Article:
Conceptualizing Subjective Well-Being and its Many Dimensions–Implications for Data Collection in Official Statistics and for Policy Relevance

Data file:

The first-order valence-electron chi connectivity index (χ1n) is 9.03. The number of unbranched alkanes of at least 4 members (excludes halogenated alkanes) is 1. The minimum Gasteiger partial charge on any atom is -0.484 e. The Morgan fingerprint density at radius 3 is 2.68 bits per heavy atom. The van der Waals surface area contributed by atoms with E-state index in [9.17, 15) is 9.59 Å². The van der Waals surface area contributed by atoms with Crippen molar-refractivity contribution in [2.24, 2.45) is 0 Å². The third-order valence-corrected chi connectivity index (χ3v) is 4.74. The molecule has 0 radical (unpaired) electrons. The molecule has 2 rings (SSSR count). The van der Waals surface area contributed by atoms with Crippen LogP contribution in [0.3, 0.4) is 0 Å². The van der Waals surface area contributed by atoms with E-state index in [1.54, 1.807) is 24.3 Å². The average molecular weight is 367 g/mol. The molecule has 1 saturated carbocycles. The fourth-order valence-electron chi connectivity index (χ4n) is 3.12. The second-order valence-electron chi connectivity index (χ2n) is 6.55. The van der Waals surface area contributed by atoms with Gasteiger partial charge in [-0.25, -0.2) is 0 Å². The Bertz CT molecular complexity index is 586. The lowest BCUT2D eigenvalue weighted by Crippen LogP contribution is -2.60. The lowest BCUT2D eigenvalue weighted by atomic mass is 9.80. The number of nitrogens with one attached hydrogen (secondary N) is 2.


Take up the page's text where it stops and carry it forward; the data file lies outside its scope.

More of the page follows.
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Subjective well-being encompasses several distinct but interacting aspects of people’s feelings, attitudes, and experiences. This paper assesses the state of the art for measuring these dimensions of people's lives, which typically involves analyzing self-reports of subjective well-being collected in survey instruments; however, other potentially complementary, technology-driven tools are emerging as well. We first answer the question, “what is subjective well-being?” and unpack its multidimensionality. The role of national statistics offices in measuring subjective well-being and deriving official statistics is considered next. We conclude by discussing how different characteristics of well-being constructs shape their applicability to policy. The overarching conclusion is that–while methodological limitations are present and a number of fundamental research challenges remain–understanding of how to collect and interpret data on subjective well-being has made enormous strides in the last two decades, and policies for a wide range of domains are beginning to be usefully informed.
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